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Morino Hiroaki Taimei

Morino Hiroaki Taimei

Photography by Paul J. Smith

bio pt 1

Born 1934, Kyoto, Japan

MORINO HIROAKI TAIMEI is renowned for his ability to create elegant and bold forms that can stand alone or work as functional vessels. A designer of the highest caliber, Morino is able to fashion surface patterns that beautifully reflect his Kyoto heritage. In addition, he specializes in large-scale sculptural works and has received many important commissions for such works. Aside from his classical ceramic training with masters and National Treasures, Tomimoto Kenkichi (1886-1963) and Fujimoto Yoshimichi Nōdō (1919-1992), Morino was also influenced by his time spent as a teacher in the art department of the University of Chicago. He has participated in hundreds of shows in Japan, Europe, the United States, and Australia. The international flavor of his work has captured the eye of collectors worldwide. His functional work is all hand-built and double-glazed with subdued combinations of red, green, black, blue, white and silver glazes. The surface decoration always perfectly complements the form of each vessel.

bio pt 2

University of Michigan Museum of Art collection

Selected Public Collections:

Aichi Prefecture Ceramic Research Center, Japan
Ariana Museum, Geneva, Switzerland
Art Complex Museum, Duxbury, MA
Art Gallery of South Australia, Adelaide, Australia
Asian Art Museum, San Francisco, CA
Auckland War Memorial Museum, New Zealand
Birmingham Museum of Art, AL
Brooklyn Museum, NY
Campus Martius Museum, Marietta, OH
Cleveland Museum of Art, OH
Emba Museum of Chinese Modern Art, Japan
Everson Museum of Art, Syracuse, NY
Herbert F. Johnson Museum of Art, Ithaca, NY

bio pt 2 B

Cleveland Museum of Art collection

Hokkaido Museum of Modern Art, Sapporo, Japan
Japan Art Academy, Tokyo, Japan
Japan Foundation, Tokyo, Japan
Jingu Museum, Ise, Japan
Kanazawa Gakuin University, Japan
Kure Municipal Museum of Art, Japan
Kyoto City University of Arts, Japan
Kyoto Municipal Museum of Art, Japan
Kyoto Prefectural Museum, Japan
Kyoto Prefecture Library and Archives, Japan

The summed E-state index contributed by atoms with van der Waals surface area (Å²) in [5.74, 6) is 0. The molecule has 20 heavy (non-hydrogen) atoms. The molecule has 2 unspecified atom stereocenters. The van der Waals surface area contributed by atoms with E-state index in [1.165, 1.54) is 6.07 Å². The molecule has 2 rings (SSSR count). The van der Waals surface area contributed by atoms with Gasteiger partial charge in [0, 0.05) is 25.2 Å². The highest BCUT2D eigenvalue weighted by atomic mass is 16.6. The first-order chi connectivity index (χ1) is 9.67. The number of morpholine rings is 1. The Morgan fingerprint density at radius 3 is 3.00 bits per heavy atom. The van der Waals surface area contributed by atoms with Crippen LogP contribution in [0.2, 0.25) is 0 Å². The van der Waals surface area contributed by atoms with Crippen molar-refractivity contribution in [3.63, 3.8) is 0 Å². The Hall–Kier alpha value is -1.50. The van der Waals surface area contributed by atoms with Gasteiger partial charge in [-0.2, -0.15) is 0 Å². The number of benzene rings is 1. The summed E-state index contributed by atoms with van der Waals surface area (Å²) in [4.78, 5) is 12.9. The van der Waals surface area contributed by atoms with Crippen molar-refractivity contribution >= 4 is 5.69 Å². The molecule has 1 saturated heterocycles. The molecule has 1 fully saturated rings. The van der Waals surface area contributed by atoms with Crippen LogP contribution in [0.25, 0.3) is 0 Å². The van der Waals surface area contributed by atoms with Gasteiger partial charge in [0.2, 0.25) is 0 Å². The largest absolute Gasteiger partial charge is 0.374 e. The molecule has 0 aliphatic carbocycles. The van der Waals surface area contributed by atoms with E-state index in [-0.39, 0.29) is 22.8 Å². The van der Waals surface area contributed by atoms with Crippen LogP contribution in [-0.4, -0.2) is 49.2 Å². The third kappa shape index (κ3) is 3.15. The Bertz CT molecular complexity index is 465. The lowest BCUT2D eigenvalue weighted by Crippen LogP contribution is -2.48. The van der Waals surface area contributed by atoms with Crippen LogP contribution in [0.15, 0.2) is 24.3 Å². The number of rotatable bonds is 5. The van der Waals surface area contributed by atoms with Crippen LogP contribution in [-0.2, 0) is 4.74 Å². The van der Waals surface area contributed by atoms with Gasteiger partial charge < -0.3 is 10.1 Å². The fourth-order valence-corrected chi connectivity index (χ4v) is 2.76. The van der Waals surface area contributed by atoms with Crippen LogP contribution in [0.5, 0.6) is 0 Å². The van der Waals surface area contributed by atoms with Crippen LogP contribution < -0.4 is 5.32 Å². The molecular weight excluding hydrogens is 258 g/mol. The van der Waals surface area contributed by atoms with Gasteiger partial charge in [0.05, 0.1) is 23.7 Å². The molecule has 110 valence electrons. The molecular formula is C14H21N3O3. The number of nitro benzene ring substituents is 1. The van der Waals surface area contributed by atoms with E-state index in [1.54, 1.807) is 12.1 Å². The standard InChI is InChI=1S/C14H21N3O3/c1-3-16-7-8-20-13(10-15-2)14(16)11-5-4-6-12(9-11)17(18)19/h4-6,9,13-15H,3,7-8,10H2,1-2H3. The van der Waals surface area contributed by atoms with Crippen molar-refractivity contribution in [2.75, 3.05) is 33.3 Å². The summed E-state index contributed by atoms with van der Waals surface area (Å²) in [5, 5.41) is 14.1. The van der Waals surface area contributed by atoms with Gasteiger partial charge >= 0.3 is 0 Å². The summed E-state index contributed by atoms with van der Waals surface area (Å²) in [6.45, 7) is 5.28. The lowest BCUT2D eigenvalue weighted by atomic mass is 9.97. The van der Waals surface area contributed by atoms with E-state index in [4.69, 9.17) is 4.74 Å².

Kyoto State Guest House, Japan
Metropolitan Museum of Art, New York, NY
Minneapolis Institute of Art, MN
Ministry of Foreign Affairs, Tokyo, Japan
Musée des Arts Décoratifs, Paris, France
Musée national de cèramique, Sèvres, France
Musée Tomo, Tokyo, Japan
Museo Municipal de Ceramica de Manises, Spain
Museum of Ceramic Art, Hyogo, Japan
Museum of Decorative Art, Copenhagen, Denmark
Museum of Decorative Arts, Prague, Czech Republic
Museum of Fine Arts, Boston, MA

bio pt 3

National Museum of Asian Art, Smithsonian, Washington, DC

Selected Public Collections (continued):

Museum of Fine Arts, Houston, TX
Museum of Kyoto, Japan
Museum of Modern Art, Buenos Aires, Argentina
Museum of Modern Art, Wakayama, Japan
Museum of Modern Ceramic Art, Gifu, Japan
National Museum of Asian Art, Smithsonian Institution, Washington, DC
National Museum of Art, Osaka, Japan
National Museum of Modern Art, Kyoto, Japan
National Museum of Modern Art, Tokyo, Japan
New Orleans Museum of Art, LA
Newcastle Regional Art Gallery, Cooks Hill, Australia
Peabody Essex Museum, Salem, MA
Philadelphia Art Museum, PA
Portland Art Museum, OR
Royal Museum of Decorative Art, Copenhagen, Denmark
Seattle Art Museum, WA
Seoul Metropolitan Museum of Art, South Korea

bio pt 4

Portland Art Museum collection

Selected Public Collection (continued):

Shigaraki Ceramics Cultural Park, Japan
Smart Museum of Art, University of Chicago, IL
Spencer Museum, University of Kansas, KS
St. Louis Museum of Art, MO
Takamatsu City Museum of Art, Japan
Tokoname City Board of Education, Japan
University of Michigan Museum of Art, Ann Arbor, MI
Vallauris Museum of Ceramics, France
Victoria & Albert Museum, London, UK
Walters Museum, Baltimore, MD
World Ceramic Exposition Foundation, Seoul, South Korea

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